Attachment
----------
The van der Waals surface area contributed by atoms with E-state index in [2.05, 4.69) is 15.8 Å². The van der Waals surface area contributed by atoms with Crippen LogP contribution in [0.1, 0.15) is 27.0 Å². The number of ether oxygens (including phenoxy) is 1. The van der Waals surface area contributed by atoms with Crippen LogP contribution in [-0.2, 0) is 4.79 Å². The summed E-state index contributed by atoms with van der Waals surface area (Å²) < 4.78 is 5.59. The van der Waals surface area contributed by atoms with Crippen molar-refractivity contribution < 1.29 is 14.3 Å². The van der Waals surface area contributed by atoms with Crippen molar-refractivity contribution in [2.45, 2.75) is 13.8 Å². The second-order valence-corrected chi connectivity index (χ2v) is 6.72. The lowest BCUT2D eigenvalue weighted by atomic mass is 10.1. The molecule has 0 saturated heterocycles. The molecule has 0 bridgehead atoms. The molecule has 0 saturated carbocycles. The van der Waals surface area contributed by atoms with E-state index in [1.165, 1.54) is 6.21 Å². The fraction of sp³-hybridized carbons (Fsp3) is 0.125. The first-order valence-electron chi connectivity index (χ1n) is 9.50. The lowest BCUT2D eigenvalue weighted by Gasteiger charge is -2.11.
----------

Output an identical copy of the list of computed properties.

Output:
The van der Waals surface area contributed by atoms with E-state index in [2.05, 4.69) is 15.8 Å². The van der Waals surface area contributed by atoms with Crippen LogP contribution in [0.1, 0.15) is 27.0 Å². The number of ether oxygens (including phenoxy) is 1. The van der Waals surface area contributed by atoms with Crippen LogP contribution in [-0.2, 0) is 4.79 Å². The summed E-state index contributed by atoms with van der Waals surface area (Å²) < 4.78 is 5.59. The van der Waals surface area contributed by atoms with Crippen molar-refractivity contribution < 1.29 is 14.3 Å². The van der Waals surface area contributed by atoms with Crippen molar-refractivity contribution in [2.45, 2.75) is 13.8 Å². The second-order valence-corrected chi connectivity index (χ2v) is 6.72. The lowest BCUT2D eigenvalue weighted by atomic mass is 10.1. The molecule has 0 saturated heterocycles. The molecule has 0 bridgehead atoms. The molecule has 0 saturated carbocycles. The van der Waals surface area contributed by atoms with E-state index in [1.165, 1.54) is 6.21 Å². The fraction of sp³-hybridized carbons (Fsp3) is 0.125. The first-order valence-electron chi connectivity index (χ1n) is 9.50. The lowest BCUT2D eigenvalue weighted by Gasteiger charge is -2.11.